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I have solved this problem!!! I found that if i have to use vector<Node*> children;. But I am not very sure the reason, can someone tell me why? Thanks:)


I use test.cpp to generate a tree structure like:

enter image description here

The result of (ROOT->children).size() is 2, since root has two children.

The result of ((ROOT->children)[0].children).size() should be 2, since the first child of root has two children. But the answer is 0, why? It really confuse for me.

test.cpp (This code is runnable in visual studio 2010)

#include <iostream>
#include <vector>
using namespace std;

struct Node {
    int len;
    vector<Node> children;
    Node *prev;
    Node(): len(0), children(0), prev(0) {};

class gSpan {
    Node *ROOT;
    Node *PREV;
    void read();
    void insert(int);

int main() {
    gSpan g;

void gSpan::read() {
    int value[4] = {1, 2, 2, 1};
    ROOT = new Node();
    PREV = ROOT;
    for(int i=0; i<4; i++) {
    cout << "size1: " << (ROOT->children).size() << endl; // it should output 2
    cout << "size2: " << ((ROOT->children)[0].children).size() << endl; // it should output 2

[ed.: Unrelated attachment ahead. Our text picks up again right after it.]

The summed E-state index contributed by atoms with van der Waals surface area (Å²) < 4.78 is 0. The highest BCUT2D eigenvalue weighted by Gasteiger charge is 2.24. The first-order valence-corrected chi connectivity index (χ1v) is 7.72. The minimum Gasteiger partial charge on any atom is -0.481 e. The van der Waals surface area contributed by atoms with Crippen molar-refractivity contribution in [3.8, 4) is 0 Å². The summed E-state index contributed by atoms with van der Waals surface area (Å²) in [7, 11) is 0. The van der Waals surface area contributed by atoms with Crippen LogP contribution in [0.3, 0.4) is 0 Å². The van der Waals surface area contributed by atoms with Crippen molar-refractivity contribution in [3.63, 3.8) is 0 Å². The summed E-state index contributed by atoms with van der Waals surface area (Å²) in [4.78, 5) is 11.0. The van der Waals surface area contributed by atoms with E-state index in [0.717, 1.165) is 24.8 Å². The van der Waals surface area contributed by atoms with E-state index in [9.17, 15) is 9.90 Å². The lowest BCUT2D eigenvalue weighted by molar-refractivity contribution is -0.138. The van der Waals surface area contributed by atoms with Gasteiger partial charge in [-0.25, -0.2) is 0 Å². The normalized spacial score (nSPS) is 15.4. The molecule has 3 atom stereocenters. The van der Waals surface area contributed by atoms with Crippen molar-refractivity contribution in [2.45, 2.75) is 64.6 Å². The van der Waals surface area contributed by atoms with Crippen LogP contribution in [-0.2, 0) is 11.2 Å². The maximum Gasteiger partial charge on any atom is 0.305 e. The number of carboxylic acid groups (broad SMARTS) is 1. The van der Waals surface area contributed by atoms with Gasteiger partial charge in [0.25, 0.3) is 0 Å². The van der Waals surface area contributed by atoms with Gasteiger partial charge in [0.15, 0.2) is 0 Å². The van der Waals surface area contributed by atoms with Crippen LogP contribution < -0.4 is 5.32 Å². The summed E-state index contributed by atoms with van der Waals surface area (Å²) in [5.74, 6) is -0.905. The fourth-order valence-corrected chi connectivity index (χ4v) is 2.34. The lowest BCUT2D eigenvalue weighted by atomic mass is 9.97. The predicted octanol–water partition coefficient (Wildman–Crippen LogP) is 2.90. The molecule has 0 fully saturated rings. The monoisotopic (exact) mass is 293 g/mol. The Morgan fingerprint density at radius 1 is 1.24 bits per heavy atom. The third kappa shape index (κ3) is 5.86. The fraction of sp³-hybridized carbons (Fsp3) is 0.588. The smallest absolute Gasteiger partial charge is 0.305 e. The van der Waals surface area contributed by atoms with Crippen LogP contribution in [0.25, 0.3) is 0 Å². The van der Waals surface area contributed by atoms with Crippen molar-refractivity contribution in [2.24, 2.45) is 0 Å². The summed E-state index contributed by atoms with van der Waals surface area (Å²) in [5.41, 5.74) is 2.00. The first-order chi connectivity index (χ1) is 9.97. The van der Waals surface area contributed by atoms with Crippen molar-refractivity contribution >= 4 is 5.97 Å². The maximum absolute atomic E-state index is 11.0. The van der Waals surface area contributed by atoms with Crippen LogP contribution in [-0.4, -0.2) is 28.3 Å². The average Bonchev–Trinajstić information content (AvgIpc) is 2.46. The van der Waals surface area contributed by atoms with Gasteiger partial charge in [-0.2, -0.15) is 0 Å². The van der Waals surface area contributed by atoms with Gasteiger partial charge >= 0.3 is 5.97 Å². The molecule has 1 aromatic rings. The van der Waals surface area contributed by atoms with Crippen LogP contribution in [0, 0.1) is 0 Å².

void gSpan::insert(int v) {

    while(v <= PREV->len)
        PREV = PREV->prev;
    Node *cur = new Node();
    cur->len = v;
    cur->prev = PREV;
    PREV = cur;

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1 Answer 1

up vote 3 down vote accepted

The problem is that you children vector contains Node values rather than Node* pointers. While your access uses the root correctly, it finds only copies of the children you try to maintain. All of your nodes are also leaked.

You might want to use a std::vector<Node*> for your children and delete them at some point. The easiest way is probably to use a vector of smart pointers, e.g. a teference counted pointer, and have the smart pointer take care of the release.

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I don't understand this statement means: it finds only copies of the children you try to maintain. All of your nodes are also leaked.. If i use vector<Node> children, the Node object should be in children if i push_back it. But why it is disappear? Thanks for your reply. –  LoveTW Mar 20 '12 at 7:28
You don't put the Node there to which you point but a copy thereof. In C++ objects are valuesm, not pointers. If you draw a rectangle for every Node object and an arrow for every Node* to the corresponding Node you may see the problem: when you push_back() your *cur you put a new Node (i.e. a rectangle) into the children vector but you have mo arrow to it. When you add a child later you change it via the arrow but when you try to look at the size you go via the array. –  Dietmar Kühl Mar 20 '12 at 7:37
Thanks for your reply!!! Best wish:) –  LoveTW Mar 20 '12 at 7:46

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